fuss free baby blanket

A new thing

20190812_084128.jpg

The Blanket of Exacting Requirements, as I have named it is done, off the needles and blocking as I type. I’m really pleased with it and my son (who has aforementioned requirements) is mightily pleased too. This is my first time using West Yorkshire Spinners Colourlab DK for a blanket - having taken the decision earlier in the year to refrain from using acrylic yarns from now on - and I have to say that I love everything about it.

The colour range is good, it’s an impressively all-British produced yarn and it retails for under £7 per 100g. I know this reads a bit like an advert and I apologise but really, I promise I haven’t been paid to promote this yarn. I just really like it.

Whenever you mention knitting with pure wool though the issue of price always rears it’s head, with the assumptions that pure wool is expensive and impractical for blankets. So I thought I would do a little road-test and report back on this blanket at intervals so you can see how it is holding up. I have two boys and an equal number of cats and so knits in our household are very much used and abused.

As for price. I used approx 7 balls of this yarn in various colours which equates to less than £50 for the whole project (7 x £6.95). It’s absolutely not the cheapest yarn available but for something that will be used and loved for years that’s a price point that I’m very comfortable with. Price isn’t something we often speak about in relation to our finished objects. We talk about yardage and colours used but actual hard cash is frequently overlooked in our discussions.

So from now on I’ll be adding the estimated cost of a project to my Ravelry page. Sometimes with deep stash a price will probably be a best guess but it’s better than nothing. And hopefully it might go a tiny way towards dispelling the myth that all wool is expensive and that acrylic is the only affordable option.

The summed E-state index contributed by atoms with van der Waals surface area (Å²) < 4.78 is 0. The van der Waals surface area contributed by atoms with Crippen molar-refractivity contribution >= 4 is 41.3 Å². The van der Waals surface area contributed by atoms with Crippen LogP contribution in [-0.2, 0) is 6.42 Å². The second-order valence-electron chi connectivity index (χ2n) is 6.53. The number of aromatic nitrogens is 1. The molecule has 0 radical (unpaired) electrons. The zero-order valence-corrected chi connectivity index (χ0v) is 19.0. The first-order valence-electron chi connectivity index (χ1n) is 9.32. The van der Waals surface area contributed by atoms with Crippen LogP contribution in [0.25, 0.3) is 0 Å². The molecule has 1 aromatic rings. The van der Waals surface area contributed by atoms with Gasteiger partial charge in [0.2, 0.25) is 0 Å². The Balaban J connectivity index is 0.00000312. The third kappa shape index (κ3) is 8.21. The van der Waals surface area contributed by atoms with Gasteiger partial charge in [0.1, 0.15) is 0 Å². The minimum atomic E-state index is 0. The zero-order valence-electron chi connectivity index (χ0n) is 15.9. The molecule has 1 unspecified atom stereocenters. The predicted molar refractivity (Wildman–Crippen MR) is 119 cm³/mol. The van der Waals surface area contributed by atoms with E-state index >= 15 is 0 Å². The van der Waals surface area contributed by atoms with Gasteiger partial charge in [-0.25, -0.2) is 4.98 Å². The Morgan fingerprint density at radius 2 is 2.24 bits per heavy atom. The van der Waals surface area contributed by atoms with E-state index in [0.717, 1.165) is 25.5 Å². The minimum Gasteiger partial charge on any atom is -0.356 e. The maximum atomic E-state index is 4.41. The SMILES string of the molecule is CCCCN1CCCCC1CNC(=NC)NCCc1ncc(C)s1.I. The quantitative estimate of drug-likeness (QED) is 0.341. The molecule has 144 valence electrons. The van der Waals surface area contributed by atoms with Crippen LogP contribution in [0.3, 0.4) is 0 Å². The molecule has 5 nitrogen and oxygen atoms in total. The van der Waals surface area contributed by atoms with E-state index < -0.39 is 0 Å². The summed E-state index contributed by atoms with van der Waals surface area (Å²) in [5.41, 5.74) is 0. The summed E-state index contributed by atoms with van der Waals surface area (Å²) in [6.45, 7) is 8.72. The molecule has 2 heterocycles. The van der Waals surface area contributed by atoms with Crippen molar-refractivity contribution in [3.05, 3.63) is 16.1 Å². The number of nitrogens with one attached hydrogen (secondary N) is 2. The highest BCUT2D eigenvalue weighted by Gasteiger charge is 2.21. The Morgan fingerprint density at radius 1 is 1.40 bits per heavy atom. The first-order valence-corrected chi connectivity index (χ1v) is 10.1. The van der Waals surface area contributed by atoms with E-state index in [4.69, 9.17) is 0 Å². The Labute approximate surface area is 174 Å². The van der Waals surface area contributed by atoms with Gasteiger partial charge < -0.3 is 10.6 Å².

False starts and firm opinions

Blog 1.jpg

It was the kind of scenario you just couldn’t make up. 

Picture the scene. I am doing a bit of flatlay photography for my one Instagram photo of the week. I’ve got my little blanket project in progress, my coffee still hot and the junk on the bed shoved to the side out of side.

In wanders my eldest son, he glances at the bed and asks if that’s his new blanket I’m working on. “Why yes it is” I answer, “Just like the one you asked for”.

His old baby blanket suffered a sad demise a few years ago, courtesy of our old, incontinent cat and he had been asking for a new one for a while.

He expressed concern that this new blanket, whilst using the same colours ‘looked different’ to how he remembered it. There then followed a slightly confusing conversation which only after careful consultation with my Ravelry project library did we determine that we were in fact each talking of an entirely different baby blanket.

The one I was remembering - a Moderne Baby blanket - of log cabin-like construction had in fact belonged to his brother (oops). The one he was picturing with fond memories was in fact the first baby blanket I ever designed - the Fuss Free Baby Blanket - which starts with a central square knitted flat and then has stitches picked up around that square to be knit in the round.

Realisation dawned as we looked at each other across my lovely flatlay. 

But luckily the central patch would serve just as well for the other blanket and I really hadn’t done more than an hour or two’s knitting on it. 

So, I learnt a valuable lesson. To always check what’s in someone else’s mind when they ask for a knitted something. And he learnt how to frog and rewind yarn!